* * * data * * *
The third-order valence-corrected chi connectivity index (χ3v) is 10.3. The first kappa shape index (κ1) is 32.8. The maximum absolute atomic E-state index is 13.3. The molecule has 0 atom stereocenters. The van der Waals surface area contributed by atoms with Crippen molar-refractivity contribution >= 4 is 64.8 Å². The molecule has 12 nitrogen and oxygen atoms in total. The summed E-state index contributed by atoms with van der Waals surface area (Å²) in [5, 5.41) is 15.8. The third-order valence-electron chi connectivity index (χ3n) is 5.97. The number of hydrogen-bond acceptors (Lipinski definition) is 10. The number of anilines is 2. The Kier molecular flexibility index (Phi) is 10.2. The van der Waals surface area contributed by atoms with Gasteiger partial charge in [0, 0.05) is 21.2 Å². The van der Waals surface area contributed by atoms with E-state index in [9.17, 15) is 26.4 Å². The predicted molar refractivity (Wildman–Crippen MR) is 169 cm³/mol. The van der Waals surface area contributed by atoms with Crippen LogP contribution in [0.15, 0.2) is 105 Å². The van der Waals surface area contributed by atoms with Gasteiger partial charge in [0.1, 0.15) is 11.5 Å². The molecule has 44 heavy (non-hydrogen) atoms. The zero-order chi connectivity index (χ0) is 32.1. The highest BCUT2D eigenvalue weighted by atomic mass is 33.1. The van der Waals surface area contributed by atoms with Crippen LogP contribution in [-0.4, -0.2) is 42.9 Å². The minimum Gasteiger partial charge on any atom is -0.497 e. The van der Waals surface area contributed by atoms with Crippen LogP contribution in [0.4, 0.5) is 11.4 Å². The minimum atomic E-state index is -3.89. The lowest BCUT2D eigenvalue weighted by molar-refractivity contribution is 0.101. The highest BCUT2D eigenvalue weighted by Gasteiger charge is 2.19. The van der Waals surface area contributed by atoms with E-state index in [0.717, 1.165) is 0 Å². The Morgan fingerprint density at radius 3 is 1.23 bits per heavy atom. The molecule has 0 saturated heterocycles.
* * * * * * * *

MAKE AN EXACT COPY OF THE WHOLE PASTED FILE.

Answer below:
The third-order valence-corrected chi connectivity index (χ3v) is 10.3. The first kappa shape index (κ1) is 32.8. The maximum absolute atomic E-state index is 13.3. The molecule has 0 atom stereocenters. The van der Waals surface area contributed by atoms with Crippen molar-refractivity contribution >= 4 is 64.8 Å². The molecule has 12 nitrogen and oxygen atoms in total. The summed E-state index contributed by atoms with van der Waals surface area (Å²) in [5, 5.41) is 15.8. The third-order valence-electron chi connectivity index (χ3n) is 5.97. The number of hydrogen-bond acceptors (Lipinski definition) is 10. The number of anilines is 2. The Kier molecular flexibility index (Phi) is 10.2. The van der Waals surface area contributed by atoms with Gasteiger partial charge in [0, 0.05) is 21.2 Å². The van der Waals surface area contributed by atoms with E-state index in [9.17, 15) is 26.4 Å². The predicted molar refractivity (Wildman–Crippen MR) is 169 cm³/mol. The van der Waals surface area contributed by atoms with Crippen LogP contribution in [0.15, 0.2) is 105 Å². The van der Waals surface area contributed by atoms with Gasteiger partial charge in [0.1, 0.15) is 11.5 Å². The molecule has 44 heavy (non-hydrogen) atoms. The zero-order chi connectivity index (χ0) is 32.1. The highest BCUT2D eigenvalue weighted by atomic mass is 33.1. The van der Waals surface area contributed by atoms with Crippen LogP contribution in [-0.4, -0.2) is 42.9 Å². The minimum Gasteiger partial charge on any atom is -0.497 e. The van der Waals surface area contributed by atoms with Crippen LogP contribution in [0.4, 0.5) is 11.4 Å². The minimum atomic E-state index is -3.89. The lowest BCUT2D eigenvalue weighted by molar-refractivity contribution is 0.101. The highest BCUT2D eigenvalue weighted by Gasteiger charge is 2.19. The van der Waals surface area contributed by atoms with E-state index in [0.717, 1.165) is 0 Å². The Morgan fingerprint density at radius 3 is 1.23 bits per heavy atom. The molecule has 0 saturated heterocycles.